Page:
New Delhi, May 19: Space-sector start-up Skyroot Aerospace has successfully conducted the full-duration test-firing of the third stage of the Vikram-1 rocket, India’s first privately built satellite launch vehicle.
Named ‘Kalam-100’ after former President late A P J Abdul Kalam, the third stage of Vikram-1 produces a peak vacuum thrust of 100 kN (or ~10Tons) and has a burn time of 108 seconds. Space Rocket Startup Skyroot Aerospace Unveils Cryogenic Engine Dhawan-1 on Satish Dhawan’s Centenary.
“The test-firing was conducted on May 5 at Nagpur,” Pawan Kumar Chandana, co-founder and CEO of Skyroot Aerospace, told PTI. The rocket stage is built with high-strength Carbon fiber structure, solid fuel, EPDM thermal protection system, and carbon ablative nozzle.
“It is a highly reliable stage with no moving parts and high level of automation in manufacturing,” he said. Chandana said the full duration stage level testing is a major milestone for the development of our flagship orbital vehicle Vikram-1.
“The stage has delivered excellent performance and this success gives great confidence for our other rocket stages planned to be tested soon,” he said. Skyroot co-founder Naga Bharath Daka said Kalam-100 was the best in class rocket stage of its size, with record propellant loading and firing duration.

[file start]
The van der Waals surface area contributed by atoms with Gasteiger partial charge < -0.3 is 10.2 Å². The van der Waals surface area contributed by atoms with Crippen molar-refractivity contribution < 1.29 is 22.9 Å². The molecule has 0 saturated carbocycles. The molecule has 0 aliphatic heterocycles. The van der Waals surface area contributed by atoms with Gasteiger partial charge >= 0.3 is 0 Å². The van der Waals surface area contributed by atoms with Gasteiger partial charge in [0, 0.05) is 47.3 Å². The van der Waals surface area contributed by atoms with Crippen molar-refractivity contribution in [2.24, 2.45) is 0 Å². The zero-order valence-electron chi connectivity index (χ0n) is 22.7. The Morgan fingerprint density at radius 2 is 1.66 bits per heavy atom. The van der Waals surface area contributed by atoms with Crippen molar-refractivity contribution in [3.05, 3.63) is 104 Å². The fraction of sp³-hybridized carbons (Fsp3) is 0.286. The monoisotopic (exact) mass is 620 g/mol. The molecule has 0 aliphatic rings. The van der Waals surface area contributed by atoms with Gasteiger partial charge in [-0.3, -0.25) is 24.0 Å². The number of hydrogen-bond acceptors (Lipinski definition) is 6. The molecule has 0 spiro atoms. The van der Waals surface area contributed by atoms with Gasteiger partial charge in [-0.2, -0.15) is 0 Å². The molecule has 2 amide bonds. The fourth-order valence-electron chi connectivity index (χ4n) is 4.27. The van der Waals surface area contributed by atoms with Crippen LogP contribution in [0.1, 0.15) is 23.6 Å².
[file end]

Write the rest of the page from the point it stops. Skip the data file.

It uses all carbon composite structure for delivering best performance, he said. “This is the largest rocket stage ever designed, manufactured, and tested completely in the Indian private sector. We are proud to be a part of this achievement by supporting the propellant processing and static testing at our world class facilities in Nagpur,” said Manish Nuwal, MD and CEO of Solar Industries India Ltd.
“State-of-the-art technology like carbon composite case, high propellant volumetric loading up to 94 per cent, lighter EPDM based thermal protection system, and submerged nozzle have been validated through the successful static test. A good match of test results with our design predictions in the very first attempt, is a testament to our team’s capabilities,” said Eswaran VG, a veteran Indian rocket scientist and Vice President of Propulsion at Skyroot.
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